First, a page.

Using the materials, Monaco led the discussion. Her incoming counterpart, Tom Bossert, acted as a “semi co-chair,” attendees said. Ross, the then 79-year-old incoming Commerce secretary, was spotted with his eyes closed on more than one occasion. Elaine Chao, tapped to run the Department of Transportation, paid close attention. Several attendees noted the tense body language between Rice and Flynn, who lasted only a few weeks as Trump’s national security adviser and was ousted amid questions over his dealings with Russian officials.
And then there was the Energy Department duo: Perry, the incoming secretary who previously served as the governor of Texas, and Moniz, the outgoing secretary and famed physicist. The pair seemed to get along fabulously, which stood out to other attendees given the overall distrust between the two teams and the fact that Perry had once proposed getting rid of the Energy Department altogether.
It was a “semi-bizarro lovefest” between the two, a fellow participant said. “They were ready to go make a buddy movie.”
Perry didn’t immediately respond to a request for comment. But in a statement, Moniz, who now leads the Energy Futures Initiative, said, “It is correct that [Perry] and I offered relevant perspectives from a governor’s and Cabinet secretary’s seat, respectively. As governor of Texas for a long time, Perry had been through many episodes needing crisis management.”
For the most part, however, the Trump team was in receive mode.
Partly, that was not a surprise: Many of Trump’s personnel choices had little or no government experience, and the Obama aides were presenting massive troves of information to them about how a raft of agencies had to work together to respond to various crises.
Multiple current and former Trump officials reached by POLITICO said they did not recall much about the briefing. But some Obama aides who attended said they were left with the impression that many of the Trump aides showed up to simply check off a box more than to learn. The impression was boosted in part because the transition overall was going so poorly. Several Trump nominees had barely even spoken to their Obama counterparts.
The State Department representative at the meeting, for instance, was Tom Shannon, a veteran career foreign service officer serving as undersecretary of State for political affairs. Shannon attended instead of Secretary of State John Kerry in part because he would be staying on under Trump and was essentially the “transition designee.” But that Jan. 13, 2017, session was the first time he’d seen the incoming secretary of State, Rex Tillerson, in person since Trump picked him for the job a month earlier. (Before the inauguration, Kerry and Tillerson spoke once, by phone, for a few minutes, people familiar with the situation said.)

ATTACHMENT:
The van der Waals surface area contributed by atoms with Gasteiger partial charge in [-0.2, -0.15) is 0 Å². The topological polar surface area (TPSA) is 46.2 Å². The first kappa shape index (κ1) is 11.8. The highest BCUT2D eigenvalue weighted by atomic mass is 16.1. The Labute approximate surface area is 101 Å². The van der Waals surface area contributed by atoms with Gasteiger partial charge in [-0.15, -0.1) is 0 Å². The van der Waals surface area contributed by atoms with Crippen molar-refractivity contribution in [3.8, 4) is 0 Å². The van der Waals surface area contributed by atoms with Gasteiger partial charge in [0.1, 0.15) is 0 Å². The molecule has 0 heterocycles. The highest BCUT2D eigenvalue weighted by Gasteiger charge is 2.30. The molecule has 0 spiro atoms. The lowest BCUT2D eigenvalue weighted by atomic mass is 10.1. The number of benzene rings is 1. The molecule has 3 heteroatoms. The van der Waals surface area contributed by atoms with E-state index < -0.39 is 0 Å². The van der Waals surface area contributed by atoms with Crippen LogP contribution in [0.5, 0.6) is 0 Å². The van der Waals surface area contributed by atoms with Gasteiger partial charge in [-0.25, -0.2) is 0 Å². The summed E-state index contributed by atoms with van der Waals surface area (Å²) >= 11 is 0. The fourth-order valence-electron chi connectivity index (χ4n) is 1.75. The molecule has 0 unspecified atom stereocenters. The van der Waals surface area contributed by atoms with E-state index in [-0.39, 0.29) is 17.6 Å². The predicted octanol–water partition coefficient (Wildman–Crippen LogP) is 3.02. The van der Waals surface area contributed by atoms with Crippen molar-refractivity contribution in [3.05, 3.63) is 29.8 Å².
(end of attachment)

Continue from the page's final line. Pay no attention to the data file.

“The problem is that they came in very arrogant and convinced that they knew more than the outgoing administration — full swagger,” one former Obama administration official who attended said.
“There were people who were there who said, ‘This is really stupid and why do we need to be here,’” added another senior Obama administration official who attended, alleging that Ross and incoming Education Secretary Betsy DeVos were especially dismissive in conversations on the sidelines of the session. “But some Trump people, like Tom Bossert, were trying to take it seriously.”
Asked for comment, Liz Hill, a spokesperson for DeVos, told POLITICO: “This is nothing more than a hit piece with no basis in reality. This department, under the secretary’s leadership, has taken swift action to support students, parents, and education leaders during this pandemic and will continue to do so. This former Obama official’s wild claims don’t comport with reality.”
A Commerce Department spokesperson denied that Ross had dozed off. "Secretary Ross found the meeting quite interesting and informative, taking many notes during the exercise," the spokesperson said. "He continues to rely upon that knowledge and experience as he assists the president in confronting the crisis at hand."
Another participant noted that such exercises are primarily aimed at helping an incoming administration make it through the first several months of its tenure — “the idea being, of course, that during the transition period we’re uniquely vulnerable.”
Presumably, by the third or fourth year in power, the administration would have its own processes and muscle memory, the participant said.
Asked whether information about the pandemic exercise reached the president-elect, a former senior Trump administration official who attended the meeting couldn’t say for sure but noted that it wasn’t “the kind of thing that really interested the president very much.”
“He was never interested in things that might happen. He’s totally focused on the stock market, the economy and always bashing his predecessor and giving him no credit,” the person said. “The possibility things were things he didn’t spend much time on or show much interest in.
“Even though we would put time on the schedule for things like that, if they happened at all, they would be very, very brief,” the former official continued. “To get the president to be focused on something like this would be quite hard.”
Anything associated with Obama or his administration was also a no-go zone for Trump aides. If you brought them up, “that would be an immediate rejection, like, ‘Why are they even here? Why the fuck did you ask them?’”
Ben Lefebvre contributed to this report.